A mural will soon be painted on the walls of the Linda Mar Beach north pump station and bathroom building, and the concept includes a nod to the first people to inhabit Pacifica.
Pacifica Murals Project received approval from the city’s Beautification Advisory Committee. It will create four panels, each depicting a season of the year and a stage of life from birth through death, and it will honor those lost to COVID-19 and victims of racial violence.
The first mural will most likely be painted in May once $6,000 in funding is secured, said Danielle Gustavson, one of the organization founders. The murals are based on the Native American cultural concept of the “four directions of the medicine wheel,” each holding equal importance, part of a larger circle that connects all, said Gustavson. She came up with the “four directions” concept, inspired by her own cultural heritage to live in harmony within herself and with nature, she said.
“It was inspired by the times we have all been living in. It reflects all of us and different backgrounds,” she said. “The other artists added more symbolism. They have their own theme within the theme.”
All the artists said they enjoyed collaborating on the concept for the design, and hope to work together again as a team. Each chose a panel that reflects a unique place in the world: working with children, expecting a child, taking care of an elderly grandfather or enjoying the colorful changes in the autumn season.
The murals will be painted clockwise: Jason Budowski on the south wall, followed by Robert Louthan on the west wall, Jeffrey Wong on the north wall, and ending on the east wall with Gustavon. Gustavon was supposed to go first, but she said she cannot manage scaffolding in the final weeks of her pregnancy.
Budowski said, if the weather cooperates, the painting could take as little as three weeks. He loves working with young people who take his classes at his Bay Area Art School. He’s offering a summer camp where children hike in the morning, take pictures, then return to the studio to create an art piece about what they saw.
“I’m a realism-based drawing person. The tree of life represents the wisdom of the earth. I wanted to put in people who weren’t too far away from being kids, as young adults. This represented a lot of what the youth is asking for,” he said.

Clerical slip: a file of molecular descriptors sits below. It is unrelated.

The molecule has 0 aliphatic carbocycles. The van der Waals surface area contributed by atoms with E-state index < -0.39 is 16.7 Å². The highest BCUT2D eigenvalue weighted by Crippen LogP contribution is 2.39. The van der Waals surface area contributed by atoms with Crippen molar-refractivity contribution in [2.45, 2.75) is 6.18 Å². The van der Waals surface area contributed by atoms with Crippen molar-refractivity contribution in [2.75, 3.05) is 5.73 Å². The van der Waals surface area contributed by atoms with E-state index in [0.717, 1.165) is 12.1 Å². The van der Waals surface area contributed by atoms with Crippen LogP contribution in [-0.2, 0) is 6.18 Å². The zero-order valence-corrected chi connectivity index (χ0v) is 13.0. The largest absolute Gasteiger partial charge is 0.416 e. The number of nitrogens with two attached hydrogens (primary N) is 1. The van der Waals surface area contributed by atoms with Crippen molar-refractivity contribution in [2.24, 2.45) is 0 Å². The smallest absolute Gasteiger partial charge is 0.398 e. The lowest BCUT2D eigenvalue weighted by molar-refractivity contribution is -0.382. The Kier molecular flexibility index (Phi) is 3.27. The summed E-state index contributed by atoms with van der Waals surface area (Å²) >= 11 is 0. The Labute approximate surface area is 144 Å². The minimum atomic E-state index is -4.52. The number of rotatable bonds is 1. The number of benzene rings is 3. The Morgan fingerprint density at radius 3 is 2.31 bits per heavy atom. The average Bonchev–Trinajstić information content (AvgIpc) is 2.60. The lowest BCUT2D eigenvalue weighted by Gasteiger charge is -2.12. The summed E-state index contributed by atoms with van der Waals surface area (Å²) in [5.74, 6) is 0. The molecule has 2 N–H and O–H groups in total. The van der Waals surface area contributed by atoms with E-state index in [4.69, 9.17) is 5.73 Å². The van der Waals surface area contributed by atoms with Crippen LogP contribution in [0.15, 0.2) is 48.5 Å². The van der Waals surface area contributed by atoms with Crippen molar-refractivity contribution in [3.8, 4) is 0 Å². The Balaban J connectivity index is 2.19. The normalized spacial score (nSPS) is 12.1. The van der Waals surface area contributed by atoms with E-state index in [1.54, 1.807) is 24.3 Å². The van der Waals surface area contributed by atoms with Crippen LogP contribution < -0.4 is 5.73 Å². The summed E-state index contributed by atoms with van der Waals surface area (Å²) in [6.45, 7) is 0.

The mural shows young activists Budowski admired: Zanagee Artis, co-founder of the climate justice organization, Zero Hour; Greta Thunburg, a Swedish climate activist; Malala Yousefzai, an advocate for education for girls; and Autumn Peltier, an Anishinaabe indigenous clean water protector from Canada, he wrote in an email to the Tribune.
Louthan said autumn is his favorite time of year. He is painting colorful autumnal scenes — a father embracing his child illuminated in a halo of a Native American textile pattern and a calm ocean transitioning into a scene of factory pollution.
Trained in graphic design and in indigenous designs for computers, Louthan is an artist who teaches art in San Francisco’s Unified School District with Precita Eyes Muralists. He’s worked with students to create murals at their schools. He’s painted 40 murals around the world in seven countries with the idea that art serves society, he said. He painted a mural along the Pacifica Resource Center building on Palmetto Avenue.
He encouraged all to come out and watch the painting process.
“We want to be engaged and share the process,” he said “We have a grassroots spirit that is driving this project.”
Wong’s wall pays homage to elders and the lives lost to the pandemic.
“North is the direction of our elders, winter, the bear, wisdom, stillness and death,” he wrote in an email to the Tribune.
Wong has been a muralist for 10 years in public spaces and private homes. He painted the mural at the Pacifica Community Center depicting the meeting of the Portola expedition and the Ohlone Tribe. He painted a mural at each of the Boys and Girls Club clubhouses in Pacifica.
He said he picked the north wall because he’s been taking care of his elderly father for more than 15 years as his main occupation.
“I am directly involved with him and met a lot of senior citizens. They are a less visible part of the community. I want to pay homage to ancestry and the elders, and remember those who have passed, especially in the year of the pandemic,” he said. “There is a vast portion of the community, homeless, displaced and the elderly. I wanted to represent (them) as best I can, and for those whose heritage was forgotten, like the Ohlone.”
The mural shows an Ohlone grandmother and grandfather with a grandchild.
Gustavon works as an art teacher for all ages. As Pacifica Murals Project creative director she hopes this project will inspire others to support more art projects, especially from youth.
Her mural features the rising sun, spring, children and new beginnings that call for action; the bald eagle is a protector, she said. The other side shows children lost in play at the beach with loving parents watching. One of the parents is George Floyd with his 7-year-old daughter, Gianna.
“I want this to be a happy memory of visiting the beach, to honor the collective humanity that lies within this story,” she said. “The theme is unity in diversity.”
Erica Falk, co-founder with Gustavson, works as an end- of-life and birth doula to help people use art as a therapeutic medium. A friend, David Martinez, challenged her to create this project about hope and unity last May.
“This is important to bring life to diversity in our community. To help and heal and open the heart,” Falk said.